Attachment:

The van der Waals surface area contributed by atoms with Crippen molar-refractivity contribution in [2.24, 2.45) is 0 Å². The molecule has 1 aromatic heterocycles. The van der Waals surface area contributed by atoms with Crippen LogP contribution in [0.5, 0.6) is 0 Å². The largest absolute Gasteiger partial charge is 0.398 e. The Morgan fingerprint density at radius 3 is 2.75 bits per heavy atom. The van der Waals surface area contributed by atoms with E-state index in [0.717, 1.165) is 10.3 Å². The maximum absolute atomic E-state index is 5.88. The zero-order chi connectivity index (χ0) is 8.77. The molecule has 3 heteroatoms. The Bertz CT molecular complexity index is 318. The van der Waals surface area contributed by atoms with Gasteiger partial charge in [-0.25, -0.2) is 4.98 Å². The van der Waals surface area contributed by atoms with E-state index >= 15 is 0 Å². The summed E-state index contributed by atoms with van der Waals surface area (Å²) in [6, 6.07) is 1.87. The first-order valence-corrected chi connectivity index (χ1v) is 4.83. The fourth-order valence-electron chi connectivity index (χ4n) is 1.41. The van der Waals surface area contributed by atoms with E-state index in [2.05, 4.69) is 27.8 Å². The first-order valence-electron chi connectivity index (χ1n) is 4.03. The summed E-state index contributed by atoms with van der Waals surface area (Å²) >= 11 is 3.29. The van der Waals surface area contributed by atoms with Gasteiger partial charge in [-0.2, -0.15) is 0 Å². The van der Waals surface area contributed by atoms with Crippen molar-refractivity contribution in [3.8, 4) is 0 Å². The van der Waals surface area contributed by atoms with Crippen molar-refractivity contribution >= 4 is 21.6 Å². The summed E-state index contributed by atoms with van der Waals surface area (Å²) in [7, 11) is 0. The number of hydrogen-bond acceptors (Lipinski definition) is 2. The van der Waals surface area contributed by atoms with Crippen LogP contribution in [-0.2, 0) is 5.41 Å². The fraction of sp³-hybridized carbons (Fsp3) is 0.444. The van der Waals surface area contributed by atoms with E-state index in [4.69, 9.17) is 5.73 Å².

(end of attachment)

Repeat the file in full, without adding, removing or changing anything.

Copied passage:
The van der Waals surface area contributed by atoms with Crippen molar-refractivity contribution in [2.24, 2.45) is 0 Å². The molecule has 1 aromatic heterocycles. The van der Waals surface area contributed by atoms with Crippen LogP contribution in [0.5, 0.6) is 0 Å². The largest absolute Gasteiger partial charge is 0.398 e. The Morgan fingerprint density at radius 3 is 2.75 bits per heavy atom. The van der Waals surface area contributed by atoms with E-state index in [0.717, 1.165) is 10.3 Å². The maximum absolute atomic E-state index is 5.88. The zero-order chi connectivity index (χ0) is 8.77. The molecule has 3 heteroatoms. The Bertz CT molecular complexity index is 318. The van der Waals surface area contributed by atoms with Gasteiger partial charge in [-0.25, -0.2) is 4.98 Å². The van der Waals surface area contributed by atoms with E-state index >= 15 is 0 Å². The summed E-state index contributed by atoms with van der Waals surface area (Å²) in [6, 6.07) is 1.87. The first-order valence-corrected chi connectivity index (χ1v) is 4.83. The fourth-order valence-electron chi connectivity index (χ4n) is 1.41. The van der Waals surface area contributed by atoms with E-state index in [2.05, 4.69) is 27.8 Å². The first-order valence-electron chi connectivity index (χ1n) is 4.03. The summed E-state index contributed by atoms with van der Waals surface area (Å²) >= 11 is 3.29. The van der Waals surface area contributed by atoms with Gasteiger partial charge in [-0.2, -0.15) is 0 Å². The van der Waals surface area contributed by atoms with Crippen molar-refractivity contribution in [3.8, 4) is 0 Å². The van der Waals surface area contributed by atoms with Crippen molar-refractivity contribution >= 4 is 21.6 Å². The summed E-state index contributed by atoms with van der Waals surface area (Å²) in [7, 11) is 0. The number of hydrogen-bond acceptors (Lipinski definition) is 2. The van der Waals surface area contributed by atoms with Crippen LogP contribution in [-0.2, 0) is 5.41 Å². The fraction of sp³-hybridized carbons (Fsp3) is 0.444. The van der Waals surface area contributed by atoms with E-state index in [4.69, 9.17) is 5.73 Å².